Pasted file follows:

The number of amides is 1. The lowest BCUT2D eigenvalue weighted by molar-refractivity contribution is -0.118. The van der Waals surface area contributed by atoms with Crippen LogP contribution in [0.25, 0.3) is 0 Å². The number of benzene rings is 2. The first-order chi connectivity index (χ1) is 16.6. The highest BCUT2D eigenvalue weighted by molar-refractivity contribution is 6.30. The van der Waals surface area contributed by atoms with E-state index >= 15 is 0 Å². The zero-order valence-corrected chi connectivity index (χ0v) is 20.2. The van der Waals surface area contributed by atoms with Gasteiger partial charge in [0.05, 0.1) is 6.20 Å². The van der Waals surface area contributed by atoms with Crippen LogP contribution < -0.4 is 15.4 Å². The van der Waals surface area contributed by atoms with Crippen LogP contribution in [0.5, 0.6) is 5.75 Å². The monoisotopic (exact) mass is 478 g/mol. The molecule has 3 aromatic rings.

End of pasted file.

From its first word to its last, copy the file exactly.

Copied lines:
The number of amides is 1. The lowest BCUT2D eigenvalue weighted by molar-refractivity contribution is -0.118. The van der Waals surface area contributed by atoms with Crippen LogP contribution in [0.25, 0.3) is 0 Å². The number of benzene rings is 2. The first-order chi connectivity index (χ1) is 16.6. The highest BCUT2D eigenvalue weighted by molar-refractivity contribution is 6.30. The van der Waals surface area contributed by atoms with E-state index >= 15 is 0 Å². The zero-order valence-corrected chi connectivity index (χ0v) is 20.2. The van der Waals surface area contributed by atoms with Gasteiger partial charge in [0.05, 0.1) is 6.20 Å². The van der Waals surface area contributed by atoms with Crippen LogP contribution < -0.4 is 15.4 Å². The van der Waals surface area contributed by atoms with Crippen LogP contribution in [0.5, 0.6) is 5.75 Å². The monoisotopic (exact) mass is 478 g/mol. The molecule has 3 aromatic rings.